In 2006, the number of asylum seekers was lower than it had been for 30 years: at the time, only 21,029 people were eligible to apply for asylum in Germany, and only 251 were actually granted asylum (These low numbers were then taken as a benchmark to determine the future capacity for placing refugees). In view of these numbers, German politics saw no reason to think about mutual EU legislation on asylum, burden-sharing, legislation on migration, and policies countering the causes of flight. The Dublin system makes sense and is successful, German interior ministers have explained over and over again.

This amounted to 20 devastating years lost to the agony of asylum policy, which has inhibited Europe’s future and has been deadly for refugees. The approaches that promised constructive asylum policies were never implemented, since defensive regulations seemed to work. There were indeed some such attempts: a case in point is the report of the working group “Approaches to Refugees,” which was submitted by Interior Minister Wolfgang Schäuble in 1990, and which also discussed policies countering the causes of flight. Restrictive legislation on arms exports and new trade policies are needed to control the reasons that force people to seek refuge. As long as European food is cheaper in Africa than local goods, which results in the collapse of local agriculture, we should not be astonished by the exodus from Africa.

The excellent 1993 “Manifest of the Sixty” is an example of a sophisticated concept that was completely ignored by politicians and bureaucrats. It is a great report in which 60 German researchers from all disciplines promoted an immigration quota system and outlined its rules. The 1999 EU conference in Tampere, Finland, also concluded that the policy of sealing borders will not work. However, this insight was forgotten again, because sealing borders seemed successful after all. The hundreds of coffins in Lampedusa now show the price for this alleged success. At the same time, the Dublin system is breaking apart. The border countries of the EU cannot and do not want to carry the burden anymore. Italy, for example, waves refugees through. With increasing frequency, Italian authorities do not take finger prints, so that the EU’s central database is unable to confirm whether a refugee entered Europe via Italy. The times when Germany had a low number of asylum seekers are now over – and it is obvious to a nightmarish degree that German politics has not lifted a finger in 20 years.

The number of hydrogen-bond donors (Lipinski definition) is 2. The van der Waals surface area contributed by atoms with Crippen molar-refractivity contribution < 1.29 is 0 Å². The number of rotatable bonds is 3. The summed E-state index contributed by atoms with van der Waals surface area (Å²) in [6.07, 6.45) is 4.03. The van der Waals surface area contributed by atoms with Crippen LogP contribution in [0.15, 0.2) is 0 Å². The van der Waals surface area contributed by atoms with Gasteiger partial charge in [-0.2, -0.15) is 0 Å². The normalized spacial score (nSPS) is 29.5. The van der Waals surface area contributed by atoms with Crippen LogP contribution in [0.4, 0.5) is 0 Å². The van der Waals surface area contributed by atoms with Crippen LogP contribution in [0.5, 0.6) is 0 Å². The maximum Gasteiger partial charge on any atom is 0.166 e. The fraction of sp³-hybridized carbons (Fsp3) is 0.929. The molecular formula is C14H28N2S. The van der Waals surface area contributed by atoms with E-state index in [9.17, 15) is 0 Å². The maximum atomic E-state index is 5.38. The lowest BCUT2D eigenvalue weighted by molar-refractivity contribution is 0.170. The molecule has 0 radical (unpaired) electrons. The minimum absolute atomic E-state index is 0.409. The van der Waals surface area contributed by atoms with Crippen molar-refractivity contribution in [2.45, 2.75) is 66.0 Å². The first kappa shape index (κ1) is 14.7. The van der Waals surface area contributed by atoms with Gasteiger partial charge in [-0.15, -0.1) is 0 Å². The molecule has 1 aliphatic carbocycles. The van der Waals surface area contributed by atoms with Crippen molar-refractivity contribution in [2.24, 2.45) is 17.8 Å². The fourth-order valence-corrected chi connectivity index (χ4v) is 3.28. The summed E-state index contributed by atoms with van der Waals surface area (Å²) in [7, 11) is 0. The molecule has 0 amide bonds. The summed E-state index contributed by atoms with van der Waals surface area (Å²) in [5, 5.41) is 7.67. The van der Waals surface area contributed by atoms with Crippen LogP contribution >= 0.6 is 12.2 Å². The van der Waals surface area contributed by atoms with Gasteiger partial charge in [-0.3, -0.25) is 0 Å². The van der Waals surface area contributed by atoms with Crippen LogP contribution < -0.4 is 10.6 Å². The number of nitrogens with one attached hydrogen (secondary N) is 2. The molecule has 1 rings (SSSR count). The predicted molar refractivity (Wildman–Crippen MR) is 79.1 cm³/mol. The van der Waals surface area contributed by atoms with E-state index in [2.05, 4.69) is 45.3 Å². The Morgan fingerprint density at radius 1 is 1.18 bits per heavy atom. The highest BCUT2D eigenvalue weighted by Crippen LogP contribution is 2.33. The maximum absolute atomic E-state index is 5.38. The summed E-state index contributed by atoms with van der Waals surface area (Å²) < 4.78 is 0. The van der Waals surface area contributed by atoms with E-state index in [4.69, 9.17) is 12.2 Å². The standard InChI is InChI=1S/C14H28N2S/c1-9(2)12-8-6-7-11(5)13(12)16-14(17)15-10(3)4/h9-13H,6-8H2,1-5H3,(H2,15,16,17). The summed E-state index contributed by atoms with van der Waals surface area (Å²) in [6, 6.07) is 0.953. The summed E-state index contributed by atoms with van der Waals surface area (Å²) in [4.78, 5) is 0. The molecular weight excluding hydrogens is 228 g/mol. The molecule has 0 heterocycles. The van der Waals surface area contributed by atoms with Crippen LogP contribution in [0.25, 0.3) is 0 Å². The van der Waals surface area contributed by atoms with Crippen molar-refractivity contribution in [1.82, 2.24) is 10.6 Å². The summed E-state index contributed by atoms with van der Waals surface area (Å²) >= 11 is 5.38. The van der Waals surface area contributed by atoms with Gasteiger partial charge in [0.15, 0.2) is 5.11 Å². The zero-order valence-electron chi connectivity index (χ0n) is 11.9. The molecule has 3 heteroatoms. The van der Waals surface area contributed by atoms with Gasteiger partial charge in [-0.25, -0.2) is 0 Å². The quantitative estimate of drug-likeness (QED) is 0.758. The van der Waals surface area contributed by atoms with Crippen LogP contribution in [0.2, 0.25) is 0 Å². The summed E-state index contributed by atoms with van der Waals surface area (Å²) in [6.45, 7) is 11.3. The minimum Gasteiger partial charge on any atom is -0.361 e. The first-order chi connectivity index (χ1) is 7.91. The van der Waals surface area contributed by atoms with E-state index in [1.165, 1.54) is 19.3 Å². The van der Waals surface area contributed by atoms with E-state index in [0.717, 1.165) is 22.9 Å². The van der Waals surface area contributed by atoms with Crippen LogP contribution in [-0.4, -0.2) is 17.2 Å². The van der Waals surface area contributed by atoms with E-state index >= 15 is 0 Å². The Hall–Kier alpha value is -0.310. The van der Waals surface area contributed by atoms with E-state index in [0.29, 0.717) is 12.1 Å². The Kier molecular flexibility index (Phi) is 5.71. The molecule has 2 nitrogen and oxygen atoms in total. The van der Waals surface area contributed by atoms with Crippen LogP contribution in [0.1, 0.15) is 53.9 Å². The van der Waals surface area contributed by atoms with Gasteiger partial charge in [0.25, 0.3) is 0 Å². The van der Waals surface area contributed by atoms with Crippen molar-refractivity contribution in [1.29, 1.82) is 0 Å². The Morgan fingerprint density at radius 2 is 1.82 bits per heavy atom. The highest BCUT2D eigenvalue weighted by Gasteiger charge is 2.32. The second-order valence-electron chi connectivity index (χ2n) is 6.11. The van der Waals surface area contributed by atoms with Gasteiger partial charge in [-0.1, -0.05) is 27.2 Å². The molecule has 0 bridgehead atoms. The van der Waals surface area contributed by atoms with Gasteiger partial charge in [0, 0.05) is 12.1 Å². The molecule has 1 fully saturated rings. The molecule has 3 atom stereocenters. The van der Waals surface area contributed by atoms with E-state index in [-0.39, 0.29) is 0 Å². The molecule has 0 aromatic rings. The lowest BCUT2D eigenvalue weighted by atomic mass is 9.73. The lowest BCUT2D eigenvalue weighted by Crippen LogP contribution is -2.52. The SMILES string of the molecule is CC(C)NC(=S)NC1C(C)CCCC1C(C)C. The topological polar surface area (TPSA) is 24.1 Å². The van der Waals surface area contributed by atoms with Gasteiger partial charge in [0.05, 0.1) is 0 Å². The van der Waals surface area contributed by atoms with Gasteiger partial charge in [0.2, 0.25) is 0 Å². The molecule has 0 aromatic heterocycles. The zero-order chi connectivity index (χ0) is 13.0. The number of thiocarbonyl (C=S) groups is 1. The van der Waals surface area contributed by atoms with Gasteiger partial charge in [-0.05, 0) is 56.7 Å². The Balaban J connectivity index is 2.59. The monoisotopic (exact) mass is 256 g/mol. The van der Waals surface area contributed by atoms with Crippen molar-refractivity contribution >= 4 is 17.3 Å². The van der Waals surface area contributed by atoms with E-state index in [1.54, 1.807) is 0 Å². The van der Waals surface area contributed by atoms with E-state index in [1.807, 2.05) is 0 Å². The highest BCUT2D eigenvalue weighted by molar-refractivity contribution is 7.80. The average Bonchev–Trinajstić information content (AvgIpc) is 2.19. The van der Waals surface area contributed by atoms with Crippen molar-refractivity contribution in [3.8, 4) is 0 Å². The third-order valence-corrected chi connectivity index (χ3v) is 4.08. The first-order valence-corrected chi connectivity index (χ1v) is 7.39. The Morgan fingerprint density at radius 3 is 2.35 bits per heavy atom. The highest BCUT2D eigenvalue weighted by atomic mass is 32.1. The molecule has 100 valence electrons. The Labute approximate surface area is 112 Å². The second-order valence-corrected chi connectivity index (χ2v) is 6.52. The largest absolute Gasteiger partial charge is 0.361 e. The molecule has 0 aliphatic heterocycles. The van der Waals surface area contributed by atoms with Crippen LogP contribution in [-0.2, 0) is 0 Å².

We now have to talk again about concepts and approaches that we could have already been discussing 20 years ago: about implementing legal access to Europe, that is, about an immigration quota system; and about an allocated quota for each individual EU state based on population and economic performance. The “Manifest of the Sixty” proposed the following: “On principle, immigrants must submit their application from abroad. If the number of applications is higher than the allotted quota, the application must be assessed according to a point system based on the origin, qualifications, and age of the applicant. Persons who applied for asylum should only be considered as immigrants after a reasonable period.”

The EU conference in Tampere, Finland, presented the model of “fortress Europe” with drawbridges 14 years ago. However, these drawbridges were never lowered. A reasonable asylum and immigration policy could begin with a “drawbridge initiative.”


First published as “Save Our Souls” in Süddeutsche Zeitung, 19.10.2013
Reprinted with permission of Süddeutsche Zeitung GmbH, Munich.

  1. [1]European Agency for the Management of Operational Cooperation at the External Borders of the Member States of the European Union.